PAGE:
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Improving I-131 Outpatient Safety Through Inpatient Data

O Blasi

O Blasi*, N Busse , C Frame , Colorado Assn in Medical Phys (CAMP), Denver, CO


SU-I-GPD-T-4 (Sunday, July 30, 2017) 3:00 PM - 6:00 PM Room: Exhibit Hall

Purpose: Following post-thyroidectomy I-131 administration, the effectiveness of time-dependent restrictions placed on the outpatient depends highly on the ability to accurately predict exposure rate experienced by those coming into contact with the patient. We propose estimation of the biological clearance rate based on available patient diagnostic information.

Methods: Inpatients, administered doses of I-131 ranging from 50 to 212 mCi, were monitored for exposure rates using a calibrated survey meter at a distance of one meter. Measurements of each patient were made sequentially until it was determined that the exposure rate had decreased enough to meet release criteria, typically 2-5mR/hr. In addition, diagnostic information, specifically the presence of metastatic thyroid cancer, was collected and correlated with these exposure rate data.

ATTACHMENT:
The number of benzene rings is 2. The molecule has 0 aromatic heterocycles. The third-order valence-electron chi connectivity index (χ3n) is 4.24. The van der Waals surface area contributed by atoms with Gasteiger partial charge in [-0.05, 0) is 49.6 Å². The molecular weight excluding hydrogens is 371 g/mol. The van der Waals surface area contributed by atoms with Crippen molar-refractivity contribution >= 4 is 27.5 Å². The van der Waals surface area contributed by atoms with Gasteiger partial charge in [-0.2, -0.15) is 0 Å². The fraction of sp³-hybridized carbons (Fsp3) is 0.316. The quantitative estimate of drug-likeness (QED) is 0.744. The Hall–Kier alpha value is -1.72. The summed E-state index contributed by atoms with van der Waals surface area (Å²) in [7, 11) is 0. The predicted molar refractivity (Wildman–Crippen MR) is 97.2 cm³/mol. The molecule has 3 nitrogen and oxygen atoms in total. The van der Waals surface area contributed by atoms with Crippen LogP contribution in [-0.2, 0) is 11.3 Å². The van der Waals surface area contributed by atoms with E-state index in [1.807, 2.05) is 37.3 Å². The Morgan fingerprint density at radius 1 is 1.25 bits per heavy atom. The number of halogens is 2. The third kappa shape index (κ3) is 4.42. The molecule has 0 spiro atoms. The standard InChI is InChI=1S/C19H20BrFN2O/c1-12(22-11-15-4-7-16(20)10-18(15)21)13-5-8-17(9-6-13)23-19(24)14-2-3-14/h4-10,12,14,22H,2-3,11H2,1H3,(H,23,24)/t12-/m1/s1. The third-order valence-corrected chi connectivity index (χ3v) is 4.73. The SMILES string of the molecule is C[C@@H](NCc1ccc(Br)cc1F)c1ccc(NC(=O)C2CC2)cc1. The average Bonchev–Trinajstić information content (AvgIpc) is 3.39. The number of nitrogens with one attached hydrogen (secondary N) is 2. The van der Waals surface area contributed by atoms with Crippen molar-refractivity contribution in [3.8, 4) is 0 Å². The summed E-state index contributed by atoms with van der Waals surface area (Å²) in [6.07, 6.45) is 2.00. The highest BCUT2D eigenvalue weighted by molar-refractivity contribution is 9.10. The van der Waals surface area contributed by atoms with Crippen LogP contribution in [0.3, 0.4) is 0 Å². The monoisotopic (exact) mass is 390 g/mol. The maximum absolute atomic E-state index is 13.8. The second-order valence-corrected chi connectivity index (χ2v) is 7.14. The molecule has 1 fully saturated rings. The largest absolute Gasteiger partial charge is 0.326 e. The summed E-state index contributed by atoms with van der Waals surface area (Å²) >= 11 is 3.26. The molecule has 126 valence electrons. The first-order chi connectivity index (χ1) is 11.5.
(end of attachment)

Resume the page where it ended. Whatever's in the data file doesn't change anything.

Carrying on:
Results: The exposure rate normalized per mCi of I-131 for all patients was fit with an exponential function with an exponential coefficient of -0.45/hr. Comparing the modeled exposure rate falloff function for patients with and without metastatic cancer resulted in values of -0.39/hr and -0.53/hr, respectively. This difference in biological clearance rates corresponds to a recommended increase of 12 hours of increased isolation for our typical release criteria.

Conclusion: Presence of metastatic cancer at the time of administration of I-131 can lead to a decrease of biological clearance rates of the isotope. This factor should be taken into account when constructing I-131 patient isolation restrictions, and we suggest adding an additional 12 hours to the isolation safety restrictions for patients with metastatic cancer.

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